Throughout my time at the Virginia Beach Surf & Rescue Museum, I’ve learned an immense amount of information about Virginia Beach’s past, as well as the Life-Saving Service and Coast Guard. I have enjoyed getting to know the people and places that helped shape the Virginia Beach community people experience and love today. For the most part, the history I learned was not too surprising to me and easily slotted into broader themes and trends from American history with which I was familiar. There was one aspect of the city’s history that I was completely ignorant of, however, and it has changed how I understand a critical part of American history.
That would be Virginia Beach during World War II, particularly Operation Drumbeat, a German campaign to intercept merchant shipping in the Atlantic Ocean. German U-Boats laid mines along the ocean surface and patrolled with torpedoes. Because of this, the threat of war was never far from those living in and visiting Virginia Beach. Beachgoers could see fires out on the water, where ships had exploded after hitting German mines or being hit by a German torpedo, and came across oil and wreckage washed ashore. Throughout the war years, 89 vessels were lost off the coast of Virginia and North Carolina. On any given day that someone visited the oceanfront during World War II, there was a possibility that they would see an explosion and witness the war firsthand.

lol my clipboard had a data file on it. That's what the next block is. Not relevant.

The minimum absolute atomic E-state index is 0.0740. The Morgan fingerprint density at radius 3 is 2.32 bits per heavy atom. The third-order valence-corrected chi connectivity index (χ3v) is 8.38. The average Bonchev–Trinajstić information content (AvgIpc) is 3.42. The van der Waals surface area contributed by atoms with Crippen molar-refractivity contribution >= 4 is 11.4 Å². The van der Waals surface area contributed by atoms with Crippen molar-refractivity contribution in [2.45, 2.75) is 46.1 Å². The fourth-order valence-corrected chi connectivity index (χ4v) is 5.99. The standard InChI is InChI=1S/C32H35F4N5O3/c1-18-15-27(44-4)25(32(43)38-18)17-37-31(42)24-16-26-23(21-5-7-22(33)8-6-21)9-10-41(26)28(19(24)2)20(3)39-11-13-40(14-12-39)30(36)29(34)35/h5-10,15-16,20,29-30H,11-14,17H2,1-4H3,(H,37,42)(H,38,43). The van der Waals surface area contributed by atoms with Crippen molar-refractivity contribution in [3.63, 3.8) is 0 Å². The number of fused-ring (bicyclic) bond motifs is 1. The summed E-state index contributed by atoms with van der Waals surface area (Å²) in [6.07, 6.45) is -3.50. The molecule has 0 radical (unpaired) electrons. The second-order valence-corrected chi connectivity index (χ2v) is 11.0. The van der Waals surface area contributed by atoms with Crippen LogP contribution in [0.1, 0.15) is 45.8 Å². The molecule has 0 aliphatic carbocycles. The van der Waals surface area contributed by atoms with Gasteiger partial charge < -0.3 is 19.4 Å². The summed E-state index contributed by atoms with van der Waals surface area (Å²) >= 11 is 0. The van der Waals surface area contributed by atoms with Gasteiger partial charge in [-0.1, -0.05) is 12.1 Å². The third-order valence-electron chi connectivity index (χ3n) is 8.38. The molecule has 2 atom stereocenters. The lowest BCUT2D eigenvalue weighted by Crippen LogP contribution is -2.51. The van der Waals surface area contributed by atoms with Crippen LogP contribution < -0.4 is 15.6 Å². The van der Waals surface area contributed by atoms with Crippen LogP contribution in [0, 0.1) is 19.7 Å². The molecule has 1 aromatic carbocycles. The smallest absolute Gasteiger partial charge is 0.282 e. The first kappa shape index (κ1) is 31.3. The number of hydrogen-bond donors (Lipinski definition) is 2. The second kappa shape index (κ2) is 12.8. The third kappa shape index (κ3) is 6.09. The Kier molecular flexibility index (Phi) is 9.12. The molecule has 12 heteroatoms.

I of course knew the war was present in everyone’s mind, but not until I saw this exhibit did I know that the war was physically close as well. And this has changed the way I think about those years in American history. No longer are Americans’ experiences neatly categorized as “Home Front,” “European theater,” or “Pacific theater” when I think about how people lived through the war.